2024 Leg Session, Amy Oliver Cooke, Energy, Exclusives, Uncategorized

Cooke: Xcel Energy’s latest cash cow is the ‘Fenberg Rider’

Xcel Energy customers’ bills will increase thanks to State Senate President Steve Fenberg (D-Boulder) and his recently introduced grid infrastructure bill, SB24-218, that allows Xcel to recover costs without going through the usual Public Utilities Commission (PUC) rate case process.

SB24-218 requires an investor-owned electric utility that serves 500,000 customers or more (Xcel is the utility that meets the definition) to spend hundreds of millions of dollars to upgrade its power distribution system to support Colorado lawmakers’ net zero and state electrification goals. Xcel will recover the costs through a rider on your electric bill, and it will do so without having to justify itself in a public rate case.

Fenberg’s bill labels the new charge the Grid Modernization Adjustment Clause (GMAC). A more appropriate name for Xcel’s new cash cow is the Fenberg Rider (FR), which will be added to all the other riders including the Colorado Energy Plan Adjustment (CEPA), Demand Side Management (DSM), Electric Commodity Adjustment (ECA), General Rate Schedule Adjustment (GRSA), Purchase Capacity Cost Adjustment (PCCA), Renewable Energy Standard Adjustment (RESA), Transmission Cost Adjustment (TCA), and Transportation Electrification Plan (TEP) that funds much of Xcel’s service without having to file a rate case. They’re all listed on your latest energy bill.

A review of my own most recent Xcel statement shows that legislatively approved riders account for 86 percent of my total bill. Comparing my March 2024 bill to my March 2011 bill shows the cost per kilowatt hour, including all riders, has increased 45 percent. Thanks to the new Feinberg Rider, our Xcel bills will increase even more.

This bill is being rammed through at the end of the legislative session to avoid scrutiny. The Colorado Office of the Utility Consumer Advocate, which is supposed to be a utility watchdog for residential and small business customers, won’t help. Director Cindy Schonhaut told the Colorado Sun, “This kind of cost recovery has to happen.”


Fenberg told the Senate Finance Committee that this increase is necessary because of “the fact that increased load does have a cost.” He’s right, but he leaves out that he and his fellow Democrats, including Governor Jared Polis, are leading the forced march to complete electrification of power generation, transportation, and building codes driving the increased load.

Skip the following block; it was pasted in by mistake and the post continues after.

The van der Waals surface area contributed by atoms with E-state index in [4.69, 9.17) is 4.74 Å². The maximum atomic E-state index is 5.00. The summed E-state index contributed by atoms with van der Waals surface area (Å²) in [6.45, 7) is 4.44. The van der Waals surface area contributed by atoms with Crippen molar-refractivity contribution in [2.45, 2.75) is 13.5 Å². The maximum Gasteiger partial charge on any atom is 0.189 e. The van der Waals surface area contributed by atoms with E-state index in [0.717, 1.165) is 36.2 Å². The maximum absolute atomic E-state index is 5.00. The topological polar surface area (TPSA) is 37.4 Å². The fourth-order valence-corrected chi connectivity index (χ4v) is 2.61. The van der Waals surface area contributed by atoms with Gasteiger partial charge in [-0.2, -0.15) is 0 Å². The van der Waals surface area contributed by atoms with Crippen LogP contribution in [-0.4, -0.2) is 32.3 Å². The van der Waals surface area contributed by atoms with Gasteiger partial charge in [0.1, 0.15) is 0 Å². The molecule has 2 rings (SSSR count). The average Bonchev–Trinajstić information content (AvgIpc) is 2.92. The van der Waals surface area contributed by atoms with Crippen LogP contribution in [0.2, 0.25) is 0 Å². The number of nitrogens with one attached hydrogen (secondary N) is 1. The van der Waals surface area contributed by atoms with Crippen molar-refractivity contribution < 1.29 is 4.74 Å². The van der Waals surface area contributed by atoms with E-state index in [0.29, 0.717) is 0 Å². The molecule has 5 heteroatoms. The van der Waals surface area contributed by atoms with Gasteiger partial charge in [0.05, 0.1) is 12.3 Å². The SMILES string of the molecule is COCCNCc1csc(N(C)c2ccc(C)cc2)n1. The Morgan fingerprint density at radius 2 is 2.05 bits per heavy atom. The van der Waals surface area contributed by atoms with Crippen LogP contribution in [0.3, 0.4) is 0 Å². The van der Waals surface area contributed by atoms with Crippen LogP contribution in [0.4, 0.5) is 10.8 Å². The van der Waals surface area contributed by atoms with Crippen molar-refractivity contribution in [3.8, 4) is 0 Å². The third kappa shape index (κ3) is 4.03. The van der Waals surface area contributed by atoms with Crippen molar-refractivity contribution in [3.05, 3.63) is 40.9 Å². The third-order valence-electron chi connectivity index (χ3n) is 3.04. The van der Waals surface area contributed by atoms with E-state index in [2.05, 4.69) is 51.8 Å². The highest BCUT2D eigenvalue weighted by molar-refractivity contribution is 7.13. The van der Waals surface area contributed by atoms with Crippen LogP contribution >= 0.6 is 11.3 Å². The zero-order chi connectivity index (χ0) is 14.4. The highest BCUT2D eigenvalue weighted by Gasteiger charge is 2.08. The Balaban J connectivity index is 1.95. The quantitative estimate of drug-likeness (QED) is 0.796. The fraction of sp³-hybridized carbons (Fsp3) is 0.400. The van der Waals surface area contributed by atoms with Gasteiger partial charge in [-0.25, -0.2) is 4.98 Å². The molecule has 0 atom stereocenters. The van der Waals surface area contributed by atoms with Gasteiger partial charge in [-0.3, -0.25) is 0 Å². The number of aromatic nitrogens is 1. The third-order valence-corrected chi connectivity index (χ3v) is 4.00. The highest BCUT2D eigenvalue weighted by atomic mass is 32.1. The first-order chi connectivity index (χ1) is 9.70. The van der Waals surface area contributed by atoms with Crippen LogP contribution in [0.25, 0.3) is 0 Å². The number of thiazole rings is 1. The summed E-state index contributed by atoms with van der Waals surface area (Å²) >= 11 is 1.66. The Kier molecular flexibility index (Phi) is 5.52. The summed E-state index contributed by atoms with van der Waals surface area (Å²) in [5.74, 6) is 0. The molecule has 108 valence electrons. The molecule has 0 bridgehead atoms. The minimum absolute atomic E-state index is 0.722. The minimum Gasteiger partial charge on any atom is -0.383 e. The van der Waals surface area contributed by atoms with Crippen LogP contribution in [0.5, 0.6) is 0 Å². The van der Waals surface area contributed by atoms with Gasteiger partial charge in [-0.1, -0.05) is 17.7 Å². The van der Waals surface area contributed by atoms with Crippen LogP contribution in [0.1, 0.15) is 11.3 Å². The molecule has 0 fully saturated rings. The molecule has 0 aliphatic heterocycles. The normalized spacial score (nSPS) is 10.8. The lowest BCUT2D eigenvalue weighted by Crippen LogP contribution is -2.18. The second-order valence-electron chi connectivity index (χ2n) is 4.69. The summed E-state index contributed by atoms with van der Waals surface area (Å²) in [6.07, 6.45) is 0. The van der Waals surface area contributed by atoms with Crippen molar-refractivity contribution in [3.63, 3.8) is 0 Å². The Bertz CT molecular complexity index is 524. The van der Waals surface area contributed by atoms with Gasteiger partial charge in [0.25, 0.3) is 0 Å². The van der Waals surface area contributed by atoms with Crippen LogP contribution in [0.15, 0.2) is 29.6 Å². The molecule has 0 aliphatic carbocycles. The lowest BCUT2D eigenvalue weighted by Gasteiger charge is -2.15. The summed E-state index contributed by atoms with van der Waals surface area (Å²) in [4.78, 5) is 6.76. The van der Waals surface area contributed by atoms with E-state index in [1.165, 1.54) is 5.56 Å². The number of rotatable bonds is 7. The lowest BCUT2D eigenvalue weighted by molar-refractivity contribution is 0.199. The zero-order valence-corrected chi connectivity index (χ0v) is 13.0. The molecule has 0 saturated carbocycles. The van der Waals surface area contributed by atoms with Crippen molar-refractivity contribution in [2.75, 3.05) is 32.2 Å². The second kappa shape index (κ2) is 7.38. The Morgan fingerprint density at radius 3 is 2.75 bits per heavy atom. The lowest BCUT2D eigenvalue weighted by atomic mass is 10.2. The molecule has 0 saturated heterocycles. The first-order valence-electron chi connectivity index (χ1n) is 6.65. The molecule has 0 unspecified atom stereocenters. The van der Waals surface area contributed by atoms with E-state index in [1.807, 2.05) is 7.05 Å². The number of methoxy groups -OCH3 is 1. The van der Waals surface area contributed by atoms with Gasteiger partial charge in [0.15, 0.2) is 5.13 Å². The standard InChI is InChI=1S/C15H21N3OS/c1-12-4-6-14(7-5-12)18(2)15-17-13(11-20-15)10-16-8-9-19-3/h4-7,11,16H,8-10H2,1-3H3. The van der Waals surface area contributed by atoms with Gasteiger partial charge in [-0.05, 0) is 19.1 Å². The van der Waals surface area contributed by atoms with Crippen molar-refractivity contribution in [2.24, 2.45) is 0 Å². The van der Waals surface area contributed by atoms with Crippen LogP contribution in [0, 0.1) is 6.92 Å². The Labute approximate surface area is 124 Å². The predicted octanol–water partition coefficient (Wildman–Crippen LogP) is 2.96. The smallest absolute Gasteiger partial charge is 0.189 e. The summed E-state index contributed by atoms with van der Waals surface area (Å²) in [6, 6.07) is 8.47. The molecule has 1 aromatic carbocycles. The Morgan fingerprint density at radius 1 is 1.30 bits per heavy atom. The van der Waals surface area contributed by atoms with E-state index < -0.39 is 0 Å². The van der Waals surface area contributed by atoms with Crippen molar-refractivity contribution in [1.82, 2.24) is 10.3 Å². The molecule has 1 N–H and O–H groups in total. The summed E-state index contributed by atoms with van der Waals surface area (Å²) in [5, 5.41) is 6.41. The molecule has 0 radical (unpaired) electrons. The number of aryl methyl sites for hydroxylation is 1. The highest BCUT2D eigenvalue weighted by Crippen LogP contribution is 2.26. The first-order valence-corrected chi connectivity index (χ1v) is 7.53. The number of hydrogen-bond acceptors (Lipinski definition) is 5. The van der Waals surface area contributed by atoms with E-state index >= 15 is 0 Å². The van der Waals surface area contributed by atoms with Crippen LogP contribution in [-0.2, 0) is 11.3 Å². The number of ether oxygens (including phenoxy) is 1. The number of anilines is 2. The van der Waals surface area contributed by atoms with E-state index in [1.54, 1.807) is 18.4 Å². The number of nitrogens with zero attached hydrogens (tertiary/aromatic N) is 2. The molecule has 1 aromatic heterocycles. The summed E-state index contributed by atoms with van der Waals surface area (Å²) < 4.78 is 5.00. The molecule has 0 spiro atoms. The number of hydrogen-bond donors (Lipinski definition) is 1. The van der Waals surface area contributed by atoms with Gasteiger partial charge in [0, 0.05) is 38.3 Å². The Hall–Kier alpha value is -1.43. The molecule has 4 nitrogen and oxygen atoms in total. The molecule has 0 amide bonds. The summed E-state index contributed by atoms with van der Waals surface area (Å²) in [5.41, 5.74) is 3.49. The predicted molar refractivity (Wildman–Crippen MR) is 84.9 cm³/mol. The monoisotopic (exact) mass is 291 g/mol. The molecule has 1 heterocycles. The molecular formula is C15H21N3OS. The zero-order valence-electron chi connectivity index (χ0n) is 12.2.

Driving the need to upgrade the distribution system is the current grid, which ratepayers paid to build, can’t accommodate intermittent, weather-dependent, couture resources like wind, solar, and batteries. The fickleness of solar and wind requires massive overbuilding in an attempt to meet increased demand.

The Independence Institute has been warning of rising costs for years. We predict rising costs will continue and get worse.

This is what I wrote on December 9, 2010 – a bad day for all Colorado energy users – after the PUC gave final approval to Xcel’s legislatively mandated fuel switching from coal to natural gas:

“Losers in this deal include consumers who will see their utility costs go up. Of course, the negative impact won’t just be felt at home but also on Coloradans’ total cost of living because businesses will have to raise their prices to cover their increased energy costs.

Also, the natural gas industry ultimately will be one of the biggest losers. Make no mistake.  This is not about cleaner burning natural gas; the real goal is to switch to renewable energy — expensive, unreliable renewable energy. The precedence for fuel switching has been set.  We are just one more legislative “fix” away from ridding Colorado of fossil fuel fired plants and replacing them with thousands of acres of windmills.”

Last year, Jake Fogelman, Isaac Orr, and Mitch Rolling released a series showing that all Colorado ratepayers could see average monthly bills over $1,200 while still suffering reliability issues and blackouts.

Last year the Democrat-dominated legislature put on a good show of concern over Coloradans’ utility bills. House Speaker Julie McCluskie (D-Dillion) said in an announcement about a legislative commission to study rising costs:

“Shockingly high utility bills have left Coloradans from Denver to Dillon struggling to heat their homes during the coldest time of the year. We need to get to the bottom of what’s sticking hardworking families with unpredictable and far too expensive utility bills. We’re creating a bipartisan committee to dig into utility bill increases and target solutions that make our state more affordable.”

 Like Kabuki Theater, Fenberg and McCluskie’s concern was for show.

As much as I dislike Xcel Energy, the monopoly utility is a creature of the political landscape created by state lawmakers and Governor Polis. Direct your anger at them. Their obsession with an impossible decarbonization agenda, which Xcel happily profits from, is the cause of skyrocketing bills. It will take the state over an economic cliff.

As the forced march continues, our name game will remind you who is responsible for riders and rate hikes. Colorado’s electrification is the Polis Plan, and the new Xcel cash cow is the Fenberg Rider.

There will be more—a lot more—as you’re forced to pay for an impossible political agenda that won’t keep our homes warm or the lights on.

Amy Cooke directs the Independence Institute’s energy and environmental policy center.


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